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Polonia Palast - a palace in the city centre

The Polonia Palast Hotel ** is one of the three historic hotels in Łódź built before the outbreak of the World War I. Until today, its architecture and interior decorations retain the unique atmosphere from the beginning of the twentieth century, which is additionally highlighted by wide-ranging redecoration and restoration works.


The building was created in 1910-1912 on Dobrzyński (the spouses Leopold and Adela, and Maurycy and Frania) family's initiative. It was located on a square plot in the very centre of the city, on the crossroads of bustling Widzewska and Dzielna Streets (today Narutowicza and Kilińskiego Streets). At the beginning, it was called the Palast Hotel and in the 1920s its name was changed into Polonia-Palast Hotel (today's name), but at the beginning of the World War II, the second part of the name was removed and it was called simply the Polonia Hotel.


Taking into account its special location, the building's shape was adapted to it. The corner was highlighted by a three-sided risalit finished with a belvedere and dome. The renovation plans include utilisation of this excellent viewpoint - probably a restaurant will be situated in the dome. The hotels' internal yard is enclosed by its three wings. Earlier, the lower parts of this 6-storey building were enclosed but in the 1960s arcades were constructed there. The sign with the hotel name is no longer on the top of the building either.


The building was designed by a rather unknown architect named Guenzel. He installed quasi-classical elements in the facade - pairs of grooved attached columns with allegorical female characters in antique robes, and relief classical motives under the windows on individual floors. The bright, beautifully ornamented facade was the decoration of the street and the pride of the city, and the name "palace" seemed to be fully adequate for both the external structure and the equipment provided in the hotel, which was most luxurious at that time. It included such elements as central heating, running water, electricity, phones, the most modern lift or even a mechanical-electrical laundry, and lavish interiors designed by Rudolf Koloch from Wrocław.


The first general refitting works were carried out in the 1920s, and until the outbreak of the War, the Polonia Hotel remained one of the best and most elegant hotels in Łódź. After the Word War II, the building fell slightly into decline, and a Red Army hospital was organized there. It operated for a year, and in 1946 the city authorities took over the building and affiliated it to the Hotele Miejskie company. On the turn of the 1960s and 1970s, another general refitting works were carried out in parallel with extension of Narutowicza and Kilińskiego Streets. Since 1974, the hotel has been managed by Przedsiębiorstwo Turystyczne Łódź, which has been transformed into the Centrum-Hotele partnership.


Presently, it has been decided that the hotel should be restored to its former glory. The rebuilding concept estimated at PLN 1.3 million has been accepted by the municipal conservation officer. A part of the refitting costs, including replacement of all windows, renovation of the historical facade (bright yellow plasterwork is associated with the historic appearance of the building) and renewal of all rooms, was covered by the Ministry of Culture and National Heritage.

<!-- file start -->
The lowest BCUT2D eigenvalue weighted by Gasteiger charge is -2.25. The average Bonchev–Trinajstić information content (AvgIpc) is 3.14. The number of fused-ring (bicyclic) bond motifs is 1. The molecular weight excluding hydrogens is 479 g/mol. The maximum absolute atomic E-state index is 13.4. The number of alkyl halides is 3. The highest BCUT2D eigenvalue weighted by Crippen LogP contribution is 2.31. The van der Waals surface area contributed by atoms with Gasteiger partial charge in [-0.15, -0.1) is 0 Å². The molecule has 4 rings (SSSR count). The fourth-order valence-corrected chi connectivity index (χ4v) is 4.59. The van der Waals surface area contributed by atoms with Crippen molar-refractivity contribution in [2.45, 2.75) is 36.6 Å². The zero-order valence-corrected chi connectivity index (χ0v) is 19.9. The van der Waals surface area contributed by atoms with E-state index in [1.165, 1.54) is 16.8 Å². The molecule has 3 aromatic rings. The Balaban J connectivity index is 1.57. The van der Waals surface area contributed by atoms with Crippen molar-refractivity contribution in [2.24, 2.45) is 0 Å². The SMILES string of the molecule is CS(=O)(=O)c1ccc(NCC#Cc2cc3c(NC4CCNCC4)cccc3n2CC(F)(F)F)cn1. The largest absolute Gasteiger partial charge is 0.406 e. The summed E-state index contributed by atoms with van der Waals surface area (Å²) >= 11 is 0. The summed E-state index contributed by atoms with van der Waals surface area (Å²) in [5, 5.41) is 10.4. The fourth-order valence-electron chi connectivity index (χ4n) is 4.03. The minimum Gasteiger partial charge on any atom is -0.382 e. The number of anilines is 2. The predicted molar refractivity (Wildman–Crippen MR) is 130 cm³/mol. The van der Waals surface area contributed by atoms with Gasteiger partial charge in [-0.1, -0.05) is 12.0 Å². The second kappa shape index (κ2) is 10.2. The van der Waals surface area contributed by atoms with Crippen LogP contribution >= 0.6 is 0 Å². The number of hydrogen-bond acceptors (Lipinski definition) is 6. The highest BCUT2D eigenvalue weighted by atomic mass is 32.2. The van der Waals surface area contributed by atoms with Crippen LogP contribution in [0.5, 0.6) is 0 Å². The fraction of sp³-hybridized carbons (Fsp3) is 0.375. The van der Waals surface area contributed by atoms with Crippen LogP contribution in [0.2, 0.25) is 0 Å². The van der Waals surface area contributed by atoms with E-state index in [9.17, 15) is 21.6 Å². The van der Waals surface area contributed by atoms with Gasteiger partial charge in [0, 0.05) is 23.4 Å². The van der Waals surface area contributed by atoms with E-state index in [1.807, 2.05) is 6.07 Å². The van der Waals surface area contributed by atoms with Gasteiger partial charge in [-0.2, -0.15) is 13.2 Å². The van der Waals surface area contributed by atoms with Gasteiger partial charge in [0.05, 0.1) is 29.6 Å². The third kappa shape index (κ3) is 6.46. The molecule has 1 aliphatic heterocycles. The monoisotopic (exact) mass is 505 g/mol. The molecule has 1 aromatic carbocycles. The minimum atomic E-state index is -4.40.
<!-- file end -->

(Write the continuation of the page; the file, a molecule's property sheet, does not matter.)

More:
The striking new appearance of the building makes it one more time an architectural pearl of Łódź. Surely, it will still be a hotel favoured by film and theatre stars such as e.g. Hanka Bielicka, who used to have a suite in the Polonia Palast Hotel ** and most often stayed there when she visited Łódź.


From the very beginning of the hotel's existence, its location has been one of its most important advantages: it is situated in the very centre of the city, in the vicinity of Piotrkowska Street, the Łódź Fabryczna Railway-Coach Station and two key transport arteries. Long time ago, entrepreneurs heading for the Promised Land walked there, now this area is crowded with tourists and visitors. At first glance, one may notice that it is not a regular bustling intersection in the heart of the city. Looking from the Polonia Palast Hotel ** level, the first thing you see are the shining domes of the 19th century Orthodox church. This church, dedicated to Saint Aleksander Newski, fills you with admiration not only for its exterior, but also its interior hiding real treasures, i.e. original 17th century icons, procession crosses and the iconostasis made in Sankt Petersburg. There is another beautiful Eastern sacral building, i.e. Saint Olga Orthodox church, on the next street (Piramowicza Street). It is enough to cross the street to find peace and quiet in the Moniuszko Park, which is the second oldest (after the Źródliska Park) municipal park in Łódź.


The neighbourhood attracts us not only with its monuments and renovated tenement houses. It is also full of cultural facilities. A few minutes' walk will take you to the Łódź Concert Hall, opera house in the Grand Theatre located by the Dąbrowski Square, and one of the best dramatic theatres, namely Stefan Jaracz Theatre. In the vicinity of the hotel, there are numerous restaurants, pizzerias, shops, charming cafes and tea-houses (the cosy Dwa Księżyce tea-house is especially worth visiting), pubs (since 1990, the cult Bagdad pub has been located just round the corner in the old manufacturer's villa) and clubs (e.g. Pewex, where you can dance to the tunes from the eighties and nineties). It is impossible to get bored in this neighbourhood - neither during the day not at night.

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